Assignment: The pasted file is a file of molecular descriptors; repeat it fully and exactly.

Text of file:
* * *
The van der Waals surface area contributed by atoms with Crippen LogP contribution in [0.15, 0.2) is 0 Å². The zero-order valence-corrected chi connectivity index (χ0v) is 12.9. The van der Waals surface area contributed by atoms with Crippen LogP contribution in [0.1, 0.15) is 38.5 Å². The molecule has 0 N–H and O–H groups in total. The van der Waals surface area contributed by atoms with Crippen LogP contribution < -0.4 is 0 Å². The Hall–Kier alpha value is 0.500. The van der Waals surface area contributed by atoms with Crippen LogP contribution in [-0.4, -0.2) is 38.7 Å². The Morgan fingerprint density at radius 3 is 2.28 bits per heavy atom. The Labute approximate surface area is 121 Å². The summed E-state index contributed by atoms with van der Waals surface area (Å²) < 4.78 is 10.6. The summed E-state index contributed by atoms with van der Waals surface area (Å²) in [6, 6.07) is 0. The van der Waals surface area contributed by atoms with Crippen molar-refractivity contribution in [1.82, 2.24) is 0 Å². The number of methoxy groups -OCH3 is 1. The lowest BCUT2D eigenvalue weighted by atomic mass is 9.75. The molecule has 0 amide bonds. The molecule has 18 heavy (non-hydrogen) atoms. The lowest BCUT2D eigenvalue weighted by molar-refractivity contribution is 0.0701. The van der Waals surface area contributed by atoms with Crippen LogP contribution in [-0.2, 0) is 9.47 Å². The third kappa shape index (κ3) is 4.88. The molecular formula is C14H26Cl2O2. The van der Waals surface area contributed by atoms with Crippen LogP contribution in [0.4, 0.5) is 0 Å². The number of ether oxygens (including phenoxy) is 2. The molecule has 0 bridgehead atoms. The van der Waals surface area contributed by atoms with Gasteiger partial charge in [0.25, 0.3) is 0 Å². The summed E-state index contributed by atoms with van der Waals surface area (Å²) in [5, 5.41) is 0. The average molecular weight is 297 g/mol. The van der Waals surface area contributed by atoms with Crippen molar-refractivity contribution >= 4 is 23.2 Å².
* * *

The van der Waals surface area contributed by atoms with Crippen LogP contribution in [0.15, 0.2) is 0 Å². The zero-order valence-corrected chi connectivity index (χ0v) is 12.9. The van der Waals surface area contributed by atoms with Crippen LogP contribution in [0.1, 0.15) is 38.5 Å². The molecule has 0 N–H and O–H groups in total. The van der Waals surface area contributed by atoms with Crippen LogP contribution < -0.4 is 0 Å². The Hall–Kier alpha value is 0.500. The van der Waals surface area contributed by atoms with Crippen LogP contribution in [-0.4, -0.2) is 38.7 Å². The Morgan fingerprint density at radius 3 is 2.28 bits per heavy atom. The Labute approximate surface area is 121 Å². The summed E-state index contributed by atoms with van der Waals surface area (Å²) < 4.78 is 10.6. The summed E-state index contributed by atoms with van der Waals surface area (Å²) in [6, 6.07) is 0. The van der Waals surface area contributed by atoms with Crippen molar-refractivity contribution in [1.82, 2.24) is 0 Å². The number of methoxy groups -OCH3 is 1. The lowest BCUT2D eigenvalue weighted by atomic mass is 9.75. The molecule has 0 amide bonds. The molecule has 18 heavy (non-hydrogen) atoms. The lowest BCUT2D eigenvalue weighted by molar-refractivity contribution is 0.0701. The van der Waals surface area contributed by atoms with Crippen LogP contribution in [-0.2, 0) is 9.47 Å². The third kappa shape index (κ3) is 4.88. The molecular formula is C14H26Cl2O2. The van der Waals surface area contributed by atoms with Crippen LogP contribution in [0.4, 0.5) is 0 Å². The number of ether oxygens (including phenoxy) is 2. The molecule has 0 bridgehead atoms. The van der Waals surface area contributed by atoms with Gasteiger partial charge in [0.25, 0.3) is 0 Å². The summed E-state index contributed by atoms with van der Waals surface area (Å²) in [5, 5.41) is 0. The average molecular weight is 297 g/mol. The van der Waals surface area contributed by atoms with Crippen molar-refractivity contribution >= 4 is 23.2 Å².